No one is as versatile as Meryl Streep. This is the first time she has been president of a film festival jury. Will she cause a surprise at the Berlinale?
Meryl Streep is the president of the Berlinale 2016. photo: dpa
There are talents that everyone can agree on so quickly that at some point they’re no longer really on the radar. There’s simply no need for discussion. Meryl Streep is one of those. Her name alone reads as a mark of quality in any film.
She embodies the difficult women, the unsympathetic and inscrutable ones just as well as the beautiful and empathetic ones. She herself is such an uncontroversial person that hardly anyone has noticed that the 66-year-old has never sat on a film festival jury. Until now.
With Streep as jury president of this year’s Berlinale, festival director Dieter Kosslik has scored a major coup. The actress was already in Berlin in 2012 to receive the Golden Honorary Bear for her life’s work.
Her life’s work is far from over: In the meantime, Streep has made eight more films; currently, the historical drama "Sufragette" is in theaters, in which she gives a face to the British women’s movement alongside Helena Bonham Carter and Carey Mulligan. About her assignment in Berlin, she says with her usual humility, "The responsibility is almost a little intimidating."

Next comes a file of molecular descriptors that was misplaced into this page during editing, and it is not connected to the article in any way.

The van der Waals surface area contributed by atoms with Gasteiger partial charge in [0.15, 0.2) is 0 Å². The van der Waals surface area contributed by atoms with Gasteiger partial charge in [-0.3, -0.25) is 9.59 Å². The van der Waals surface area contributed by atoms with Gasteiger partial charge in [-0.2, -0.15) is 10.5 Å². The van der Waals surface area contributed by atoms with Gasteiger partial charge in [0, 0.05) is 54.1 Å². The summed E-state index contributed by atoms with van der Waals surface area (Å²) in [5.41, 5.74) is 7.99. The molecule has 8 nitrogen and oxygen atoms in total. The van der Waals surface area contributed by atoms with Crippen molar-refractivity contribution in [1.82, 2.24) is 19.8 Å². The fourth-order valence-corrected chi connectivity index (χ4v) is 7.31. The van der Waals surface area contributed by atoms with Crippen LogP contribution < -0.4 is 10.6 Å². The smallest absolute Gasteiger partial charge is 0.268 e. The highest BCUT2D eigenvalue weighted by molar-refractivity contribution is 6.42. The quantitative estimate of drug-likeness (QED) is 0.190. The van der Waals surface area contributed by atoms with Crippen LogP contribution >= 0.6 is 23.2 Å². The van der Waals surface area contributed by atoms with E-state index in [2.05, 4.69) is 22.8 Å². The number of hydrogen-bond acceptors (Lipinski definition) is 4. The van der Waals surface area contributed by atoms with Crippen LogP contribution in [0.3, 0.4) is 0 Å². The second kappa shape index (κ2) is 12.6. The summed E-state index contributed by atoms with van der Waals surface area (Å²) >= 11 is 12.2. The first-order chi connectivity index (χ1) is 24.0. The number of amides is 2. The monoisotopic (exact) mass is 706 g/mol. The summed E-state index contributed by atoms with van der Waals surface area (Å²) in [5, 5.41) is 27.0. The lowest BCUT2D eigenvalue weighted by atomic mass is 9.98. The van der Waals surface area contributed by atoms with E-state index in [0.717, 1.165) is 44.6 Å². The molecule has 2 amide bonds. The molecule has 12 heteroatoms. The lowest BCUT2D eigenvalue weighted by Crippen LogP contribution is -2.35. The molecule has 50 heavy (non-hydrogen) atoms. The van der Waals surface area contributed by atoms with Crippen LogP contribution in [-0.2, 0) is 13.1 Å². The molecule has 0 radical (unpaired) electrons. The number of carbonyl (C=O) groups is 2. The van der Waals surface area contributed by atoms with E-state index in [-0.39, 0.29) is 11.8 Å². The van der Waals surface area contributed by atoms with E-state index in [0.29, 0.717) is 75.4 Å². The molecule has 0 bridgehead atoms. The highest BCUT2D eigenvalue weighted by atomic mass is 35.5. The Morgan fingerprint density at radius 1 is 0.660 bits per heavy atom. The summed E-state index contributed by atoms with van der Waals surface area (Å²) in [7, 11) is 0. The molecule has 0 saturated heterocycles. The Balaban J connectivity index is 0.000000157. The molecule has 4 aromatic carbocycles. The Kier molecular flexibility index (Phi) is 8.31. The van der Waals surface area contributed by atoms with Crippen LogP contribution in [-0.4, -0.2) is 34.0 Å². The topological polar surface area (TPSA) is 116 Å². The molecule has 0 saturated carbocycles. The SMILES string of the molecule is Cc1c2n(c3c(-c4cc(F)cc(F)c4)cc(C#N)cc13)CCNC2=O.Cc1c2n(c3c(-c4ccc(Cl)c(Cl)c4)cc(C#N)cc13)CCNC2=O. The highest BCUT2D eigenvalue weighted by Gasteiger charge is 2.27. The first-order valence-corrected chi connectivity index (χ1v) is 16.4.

Grande Dame of the dramatic gesture
Yet after four decades in the film business, Streep should have every reason to rely entirely on her competence. After a few years on Broadway, it was Robert De Niro’s performance in "Taxi Driver" that inspired her to pursue a career in front of the camera. As luck would have it, Streep made her breakthrough alongside De Niro in the war drama "The Deer Hunter" (1978).
This was followed by a leading role in the TV miniseries "Holocaust" and an appearance in Woody Allen’s love epic "Manhattan" (1979). With her role as a neurotic dime novelist in Susan Seidelman’s "The Devil" (1989), the actress finally succeeded in opening up another terrain in which hardly anyone can hold a candle to her to this day: comedy.
No one can throw herself onto beds, out of cars and at children’s necks with such wonderfully dramatic gestures and be as charming as Streep. The actress even manages to polish up mediocre films with her brilliant performance, as she proved as Margaret Thatcher in the biopic "The Iron Lady" (2011). With so much versatility, one may well be curious about the result of this year’s competition for the Golden Bear. One thing is clear: it won’t be simple-minded.